From Access to Success: Identity Contingencies & African-American Pathways to Science

Bryan A. Brown, J. Bryan Henderson, Salina Gray, Brian Donovan, Shayna Sullivan

Abstract


We conducted a mixed-methodological study of matriculation issues for African-American students in science. The project compares the experiences of students currently majoring in science (N= 304) with the experiences of those who have succeeded in earning science degrees (N=307). Using a 57-item Likert scale questionnaire, participants were asked about their experiences based on theories that are commonly used to explain matriculation issues (Stereotype Threat, Microaggressions, Communities of Practice). The results of the study revealed that although both groups recognized the major role of race in their experiences, the primary factor distinguishing between groups was a sense of alignment with the community (Communities of Practice) and their differences with experiencing Microaggressions. Those who achieved success were far more likely to report a weak sense of belonging and were far more likely to report experiences with Microaggressions. By contrast, students were more likely to feel comfortable with the science community and less likely to report experiences with Microaggressions. The findings of this study are indicative of the pervasive impact of racial bias and conflict as a gatekeeper in providing access to science careers.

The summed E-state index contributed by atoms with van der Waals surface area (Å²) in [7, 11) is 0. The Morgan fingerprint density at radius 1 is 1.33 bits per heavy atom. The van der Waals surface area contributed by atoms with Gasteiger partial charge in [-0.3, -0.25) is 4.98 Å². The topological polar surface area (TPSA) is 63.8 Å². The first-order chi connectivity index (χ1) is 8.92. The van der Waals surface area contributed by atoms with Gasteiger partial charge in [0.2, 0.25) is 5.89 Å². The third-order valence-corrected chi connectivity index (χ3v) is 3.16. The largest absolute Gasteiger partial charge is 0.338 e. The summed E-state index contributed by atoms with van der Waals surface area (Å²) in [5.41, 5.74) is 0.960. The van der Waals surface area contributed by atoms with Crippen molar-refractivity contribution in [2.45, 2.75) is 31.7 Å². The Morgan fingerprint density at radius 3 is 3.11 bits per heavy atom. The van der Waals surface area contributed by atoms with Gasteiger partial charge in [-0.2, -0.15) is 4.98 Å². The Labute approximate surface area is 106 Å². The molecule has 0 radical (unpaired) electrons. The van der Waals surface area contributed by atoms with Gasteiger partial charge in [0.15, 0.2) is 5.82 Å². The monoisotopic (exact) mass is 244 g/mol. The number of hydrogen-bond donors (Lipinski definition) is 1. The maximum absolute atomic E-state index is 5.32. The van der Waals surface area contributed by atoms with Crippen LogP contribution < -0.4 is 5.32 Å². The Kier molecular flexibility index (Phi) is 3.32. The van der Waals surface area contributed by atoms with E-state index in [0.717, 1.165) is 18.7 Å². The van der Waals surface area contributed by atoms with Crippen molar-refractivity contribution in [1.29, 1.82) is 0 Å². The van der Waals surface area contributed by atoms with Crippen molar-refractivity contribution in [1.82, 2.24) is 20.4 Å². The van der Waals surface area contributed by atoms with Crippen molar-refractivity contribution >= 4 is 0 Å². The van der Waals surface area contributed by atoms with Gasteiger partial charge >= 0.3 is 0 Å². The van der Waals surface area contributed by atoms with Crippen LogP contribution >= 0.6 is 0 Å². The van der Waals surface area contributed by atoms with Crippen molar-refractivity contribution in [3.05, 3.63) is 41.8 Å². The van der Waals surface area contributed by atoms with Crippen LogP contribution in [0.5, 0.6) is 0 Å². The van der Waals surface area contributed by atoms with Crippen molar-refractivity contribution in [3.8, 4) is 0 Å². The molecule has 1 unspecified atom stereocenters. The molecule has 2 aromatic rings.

Full Text: PDF DOI: 10.5539/hes.v3n1p1

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Higher Education Studies  ISSN 1925-4741 (Print)   ISSN 1925-475X (Online)

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